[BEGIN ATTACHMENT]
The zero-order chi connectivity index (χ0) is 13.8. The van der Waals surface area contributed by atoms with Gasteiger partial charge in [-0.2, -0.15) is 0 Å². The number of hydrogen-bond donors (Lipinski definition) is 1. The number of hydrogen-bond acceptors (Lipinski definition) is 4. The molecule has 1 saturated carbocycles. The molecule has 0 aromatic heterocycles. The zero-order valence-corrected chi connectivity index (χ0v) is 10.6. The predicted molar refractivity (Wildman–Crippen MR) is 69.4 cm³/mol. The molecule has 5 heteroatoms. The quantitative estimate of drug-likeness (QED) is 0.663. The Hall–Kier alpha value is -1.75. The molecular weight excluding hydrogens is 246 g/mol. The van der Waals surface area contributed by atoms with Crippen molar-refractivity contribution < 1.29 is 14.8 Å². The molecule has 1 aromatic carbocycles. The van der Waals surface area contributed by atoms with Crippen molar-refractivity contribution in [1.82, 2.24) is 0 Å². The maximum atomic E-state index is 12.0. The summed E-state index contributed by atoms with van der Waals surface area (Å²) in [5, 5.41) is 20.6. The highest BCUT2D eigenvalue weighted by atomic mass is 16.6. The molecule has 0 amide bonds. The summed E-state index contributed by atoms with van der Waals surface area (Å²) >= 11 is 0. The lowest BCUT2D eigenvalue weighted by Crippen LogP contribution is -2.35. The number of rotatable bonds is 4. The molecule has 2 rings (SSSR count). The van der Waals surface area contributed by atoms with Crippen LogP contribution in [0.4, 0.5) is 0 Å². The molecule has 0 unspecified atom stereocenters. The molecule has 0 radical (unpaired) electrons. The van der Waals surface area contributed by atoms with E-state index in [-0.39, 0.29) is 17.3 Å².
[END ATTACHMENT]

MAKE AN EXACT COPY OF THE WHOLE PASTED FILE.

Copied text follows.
The zero-order chi connectivity index (χ0) is 13.8. The van der Waals surface area contributed by atoms with Gasteiger partial charge in [-0.2, -0.15) is 0 Å². The number of hydrogen-bond donors (Lipinski definition) is 1. The number of hydrogen-bond acceptors (Lipinski definition) is 4. The molecule has 1 saturated carbocycles. The molecule has 0 aromatic heterocycles. The zero-order valence-corrected chi connectivity index (χ0v) is 10.6. The predicted molar refractivity (Wildman–Crippen MR) is 69.4 cm³/mol. The molecule has 5 heteroatoms. The quantitative estimate of drug-likeness (QED) is 0.663. The Hall–Kier alpha value is -1.75. The molecular weight excluding hydrogens is 246 g/mol. The van der Waals surface area contributed by atoms with Crippen molar-refractivity contribution < 1.29 is 14.8 Å². The molecule has 1 aromatic carbocycles. The van der Waals surface area contributed by atoms with Crippen molar-refractivity contribution in [1.82, 2.24) is 0 Å². The maximum atomic E-state index is 12.0. The summed E-state index contributed by atoms with van der Waals surface area (Å²) in [5, 5.41) is 20.6. The highest BCUT2D eigenvalue weighted by atomic mass is 16.6. The molecule has 0 amide bonds. The summed E-state index contributed by atoms with van der Waals surface area (Å²) >= 11 is 0. The lowest BCUT2D eigenvalue weighted by Crippen LogP contribution is -2.35. The number of rotatable bonds is 4. The molecule has 2 rings (SSSR count). The van der Waals surface area contributed by atoms with Crippen LogP contribution in [0.4, 0.5) is 0 Å². The molecule has 0 unspecified atom stereocenters. The molecule has 0 radical (unpaired) electrons. The van der Waals surface area contributed by atoms with E-state index in [-0.39, 0.29) is 17.3 Å².